I read no further than the first line of copy. I replied to the CEO asking him if ‘kickass shit’ was working for him as it certainly put me off reading any further. So, am I an old geezer at 52 or someone who fails to see the value in using profanity to persuade people to buy whatever I am selling? Am I being over sensitive to a couple of words that are in pretty much widespread use, particularly in American society? I note Americans, despite many being openly homophobic, do seem to have a disturbing interest in other people’s buttocks. ‘Kickass’, ‘kick yo ass’, ‘own your ass’, ‘beat your ass’ and the telling, ‘your ass is mine’ spring to mind as being rather common dialogue choices both on the screen and in real life, if one differentiates between Hollywood and YouTube as source material providers. He replied pretty promptly:
I’m gangsta…what can I say?
I wonder why those with a ‘serious problem’ wouldn’t be good customers? Is my problem serious? I’m not offended by the words themselves. I have used them in various combinations myself (although an ass to me is either someone behaving badly or a kind of donkey), though not usually in polite company and only in print when I firmly believed it would be appropriate and in context to do so. So is he using them in context? If so, what does that say about his client list, or at least his evaluation of those he markets to?
I am writing a novel at the moment where, like my previous novel, ‘Twenty Seven Seventy’, I ensure I use profanity sparingly and completely in context and avoid obscenity at all times. I do like writing obscenity though, I have to confess. I enjoy exploring the full, rich range of the Anglo-Saxon end of the English language and basically writing as many I know speak. But only when my audience is of a similar bent. When I write for a wider audience, especially minors, I keep it ‘language appropriate’. But then what does that mean these days and is a far more casual regard to the lexicon what the market accepts, even demands? What do you think?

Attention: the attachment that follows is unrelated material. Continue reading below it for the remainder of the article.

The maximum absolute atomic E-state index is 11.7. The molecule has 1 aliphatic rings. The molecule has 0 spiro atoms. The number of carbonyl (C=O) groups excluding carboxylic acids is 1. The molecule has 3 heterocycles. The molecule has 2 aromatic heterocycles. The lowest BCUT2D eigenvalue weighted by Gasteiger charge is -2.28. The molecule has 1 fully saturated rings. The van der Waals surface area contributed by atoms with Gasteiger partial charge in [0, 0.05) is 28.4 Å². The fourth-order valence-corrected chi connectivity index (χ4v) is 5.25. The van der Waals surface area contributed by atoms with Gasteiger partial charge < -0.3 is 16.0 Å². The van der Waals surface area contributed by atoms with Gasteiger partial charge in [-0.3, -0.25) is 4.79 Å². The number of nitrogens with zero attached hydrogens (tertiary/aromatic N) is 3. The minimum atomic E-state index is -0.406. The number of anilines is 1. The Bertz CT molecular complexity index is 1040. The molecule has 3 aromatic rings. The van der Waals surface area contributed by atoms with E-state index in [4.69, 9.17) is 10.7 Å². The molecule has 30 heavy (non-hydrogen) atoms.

As November approaches I am readying myself for National Novel Writing Month once again. NaNoWriMo is a great opportunity to get that novel written, or finished. They have a word count calculator so you can track our progress and this year Lulu.com are offering a free hard cover book of finished manuscripts.
I plan to complete ‘Never Be Unsaid’ although my word cont will only include new work written during the month. You need to write 50,000 words, about 1,667 a day. Clear your schedule and set aside your writing time now. Plan your novel and get stuck in! I like to set out a scaffold showing me the chapters and basic plot thread as well as separate notes on characters, setting, plot and theme.
I missed out last year as I was at the Singapore Writer’s Festival. The year before I wrote ‘Twenty Seven Seventy’ and entered it in the Miles-Franklin and Prime Minister’s Literary Awards. This year I won’t chase Miles-Franklin’s prize as it is due too close to publication and I want to have the manuscript properly edited in early December. I might chase the Prime Minister’s Literary Prize, though. Just like the Lotto, you have to be in it to win it!